Jamii St. Julien, MD, MPH, Elizabeth Grubbs, MD, FACS, Nancy D Perrier, MD, FACS, Jeffrey E Lee, MD, FACS. MD Anderson Cancer Center
Background: Patients with small retroperitoneal tumors difficult to access by traditional anterior laparoscopic techniques are often subjected to open operations, with significant associated discomfort and relatively longer recovery times. Minimally invasive posterior retroperitoneoscopic adrenalectomy has been demonstrated to be both safe and effective when compared to the anterior approach. We have found a similar posterior minimally invasive approach useful for other tumors of the retroperitoneum, and here we review our experience with the posterior retroperitoneoscopic approach applied to patients with extra-adrenal tumor processes.
Methods: We performed a retrospective analysis of all patients who underwent posterior retroperitoneoscopic resection or excisional biopsy of extra-adrenal tumor processes from 2005-2015. Outcome measures included procedural (diagnostic or therapeutic) success, complications, and length of stay.
Results: Twenty-eight operations were performed. Mean age was 49 years (SD 13.6). Mean BMI was 31kg/m2 (SD 7.2); 42% of patients had a BMI ≥30. Laterality was evenly split between the right and left sides; 61% of patients had undergone at least one prior abdominal operation. Mean tumor size was 2.9cm (SD 1.4), mean operative time was 123 minutes (SD 58.4), and median blood loss was 25mL. Twelve patients (43%) underwent the operation for diagnosis, 12 for therapeutic intent, and 4 (14%) for combined reasons. Final pathologic diagnoses included lymphoma, paraganglioma, as well as recurrent adrenocortical carcinoma and pheochromocytoma, and metastatic melanoma, gastrointestinal stromal tumor, neuroendocrine carcinoma, non-small cell lung cancer, and pancreatic adenocarcinoma. The procedure was considered successful in 25 of 28 operations (89%). Median length of stay was 1 day. There was one complication (3.6%), two patients underwent conversion to an open operation (7.1%), and there was no operative mortality.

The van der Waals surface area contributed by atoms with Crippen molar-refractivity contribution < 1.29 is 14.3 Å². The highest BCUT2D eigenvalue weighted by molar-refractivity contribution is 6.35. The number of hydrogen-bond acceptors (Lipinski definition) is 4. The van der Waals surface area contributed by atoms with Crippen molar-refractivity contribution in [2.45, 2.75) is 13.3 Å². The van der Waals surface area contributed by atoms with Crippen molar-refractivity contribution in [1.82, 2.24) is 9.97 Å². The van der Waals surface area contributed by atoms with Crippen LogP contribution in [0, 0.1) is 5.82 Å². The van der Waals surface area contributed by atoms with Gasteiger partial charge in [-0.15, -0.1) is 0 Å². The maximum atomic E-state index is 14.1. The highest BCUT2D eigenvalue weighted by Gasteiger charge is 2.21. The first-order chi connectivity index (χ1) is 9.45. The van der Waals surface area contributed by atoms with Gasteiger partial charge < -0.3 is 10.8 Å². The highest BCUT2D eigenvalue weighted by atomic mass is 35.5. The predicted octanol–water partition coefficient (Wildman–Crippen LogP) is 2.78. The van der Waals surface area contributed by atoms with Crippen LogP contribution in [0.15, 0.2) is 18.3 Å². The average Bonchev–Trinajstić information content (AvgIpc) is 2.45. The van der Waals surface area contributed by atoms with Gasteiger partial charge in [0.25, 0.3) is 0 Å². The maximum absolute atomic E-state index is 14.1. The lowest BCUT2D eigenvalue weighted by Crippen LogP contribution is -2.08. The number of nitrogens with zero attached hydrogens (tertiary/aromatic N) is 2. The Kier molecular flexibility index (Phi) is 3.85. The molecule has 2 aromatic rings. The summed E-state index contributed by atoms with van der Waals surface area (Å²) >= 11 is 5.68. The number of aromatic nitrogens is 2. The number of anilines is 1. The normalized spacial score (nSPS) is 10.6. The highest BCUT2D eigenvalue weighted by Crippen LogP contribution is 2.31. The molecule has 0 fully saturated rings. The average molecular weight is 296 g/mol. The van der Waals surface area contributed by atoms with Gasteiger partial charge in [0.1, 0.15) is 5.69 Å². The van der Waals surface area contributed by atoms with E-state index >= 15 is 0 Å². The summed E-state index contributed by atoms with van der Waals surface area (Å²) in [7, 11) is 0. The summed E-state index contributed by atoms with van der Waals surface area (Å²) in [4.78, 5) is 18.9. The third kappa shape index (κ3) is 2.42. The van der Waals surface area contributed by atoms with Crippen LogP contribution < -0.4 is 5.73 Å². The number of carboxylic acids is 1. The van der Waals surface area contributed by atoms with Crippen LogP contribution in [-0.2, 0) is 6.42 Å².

Conclusion: The posterior retroperitoneoscopic approach for extra-adrenal tumors is safe and feasible in carefully selected patients. Operative time, complication rates, and conversion rates appear to be similar to those reported for retroperitoneoscopic adrenalectomy. Surgeon experience and careful preoperative planning are critical to success.
Presented at the SAGES 2017 Annual Meeting in Houston, TX.
Abstract ID: 79400
Program Number: P581
Presentation Session: Poster (Non CME)
Presentation Type: Poster